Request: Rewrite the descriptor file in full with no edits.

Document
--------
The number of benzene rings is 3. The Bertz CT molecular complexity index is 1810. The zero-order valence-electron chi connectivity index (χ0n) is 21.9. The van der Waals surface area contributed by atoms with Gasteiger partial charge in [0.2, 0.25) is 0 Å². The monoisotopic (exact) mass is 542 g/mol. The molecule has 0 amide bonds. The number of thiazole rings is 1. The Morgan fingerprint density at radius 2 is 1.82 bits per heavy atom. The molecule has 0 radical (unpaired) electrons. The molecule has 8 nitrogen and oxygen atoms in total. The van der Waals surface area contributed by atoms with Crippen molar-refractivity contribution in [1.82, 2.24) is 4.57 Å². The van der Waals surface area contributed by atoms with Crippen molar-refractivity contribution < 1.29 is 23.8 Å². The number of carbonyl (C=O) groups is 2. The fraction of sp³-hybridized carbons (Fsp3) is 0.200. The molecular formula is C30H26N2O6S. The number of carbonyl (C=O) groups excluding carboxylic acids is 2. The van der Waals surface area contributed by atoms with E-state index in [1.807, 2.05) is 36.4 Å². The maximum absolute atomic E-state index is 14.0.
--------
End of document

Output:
The number of benzene rings is 3. The Bertz CT molecular complexity index is 1810. The zero-order valence-electron chi connectivity index (χ0n) is 21.9. The van der Waals surface area contributed by atoms with Gasteiger partial charge in [0.2, 0.25) is 0 Å². The monoisotopic (exact) mass is 542 g/mol. The molecule has 0 amide bonds. The number of thiazole rings is 1. The Morgan fingerprint density at radius 2 is 1.82 bits per heavy atom. The molecule has 0 radical (unpaired) electrons. The molecule has 8 nitrogen and oxygen atoms in total. The van der Waals surface area contributed by atoms with Crippen molar-refractivity contribution in [1.82, 2.24) is 4.57 Å². The van der Waals surface area contributed by atoms with Crippen molar-refractivity contribution < 1.29 is 23.8 Å². The number of carbonyl (C=O) groups is 2. The fraction of sp³-hybridized carbons (Fsp3) is 0.200. The molecular formula is C30H26N2O6S. The number of carbonyl (C=O) groups excluding carboxylic acids is 2. The van der Waals surface area contributed by atoms with E-state index in [1.807, 2.05) is 36.4 Å². The maximum absolute atomic E-state index is 14.0.